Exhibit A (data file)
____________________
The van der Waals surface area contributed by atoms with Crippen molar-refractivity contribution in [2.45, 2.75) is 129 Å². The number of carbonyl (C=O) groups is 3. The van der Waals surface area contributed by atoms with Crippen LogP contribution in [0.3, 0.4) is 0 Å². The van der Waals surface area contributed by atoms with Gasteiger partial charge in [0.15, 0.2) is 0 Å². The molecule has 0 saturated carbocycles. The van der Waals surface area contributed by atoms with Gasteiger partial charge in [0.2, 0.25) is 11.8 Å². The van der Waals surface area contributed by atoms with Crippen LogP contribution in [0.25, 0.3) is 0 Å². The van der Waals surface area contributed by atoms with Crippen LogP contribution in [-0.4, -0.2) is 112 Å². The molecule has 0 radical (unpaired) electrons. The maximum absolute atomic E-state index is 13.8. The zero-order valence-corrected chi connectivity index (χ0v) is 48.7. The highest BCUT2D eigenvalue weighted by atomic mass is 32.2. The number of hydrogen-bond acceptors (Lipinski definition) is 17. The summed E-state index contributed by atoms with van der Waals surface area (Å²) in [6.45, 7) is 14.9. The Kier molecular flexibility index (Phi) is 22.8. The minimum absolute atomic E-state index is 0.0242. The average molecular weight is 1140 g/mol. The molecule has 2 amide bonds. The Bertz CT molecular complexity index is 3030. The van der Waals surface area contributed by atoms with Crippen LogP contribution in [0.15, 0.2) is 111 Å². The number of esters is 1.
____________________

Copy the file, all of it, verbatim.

The van der Waals surface area contributed by atoms with Crippen molar-refractivity contribution in [2.45, 2.75) is 129 Å². The number of carbonyl (C=O) groups is 3. The van der Waals surface area contributed by atoms with Crippen LogP contribution in [0.3, 0.4) is 0 Å². The van der Waals surface area contributed by atoms with Gasteiger partial charge in [0.15, 0.2) is 0 Å². The molecule has 0 saturated carbocycles. The van der Waals surface area contributed by atoms with Gasteiger partial charge in [0.2, 0.25) is 11.8 Å². The van der Waals surface area contributed by atoms with Crippen LogP contribution in [0.25, 0.3) is 0 Å². The van der Waals surface area contributed by atoms with Crippen LogP contribution in [-0.4, -0.2) is 112 Å². The molecule has 0 radical (unpaired) electrons. The maximum absolute atomic E-state index is 13.8. The zero-order valence-corrected chi connectivity index (χ0v) is 48.7. The highest BCUT2D eigenvalue weighted by atomic mass is 32.2. The number of hydrogen-bond acceptors (Lipinski definition) is 17. The summed E-state index contributed by atoms with van der Waals surface area (Å²) in [6.45, 7) is 14.9. The Kier molecular flexibility index (Phi) is 22.8. The minimum absolute atomic E-state index is 0.0242. The average molecular weight is 1140 g/mol. The molecule has 2 amide bonds. The Bertz CT molecular complexity index is 3030. The van der Waals surface area contributed by atoms with Crippen LogP contribution in [0.15, 0.2) is 111 Å². The number of esters is 1.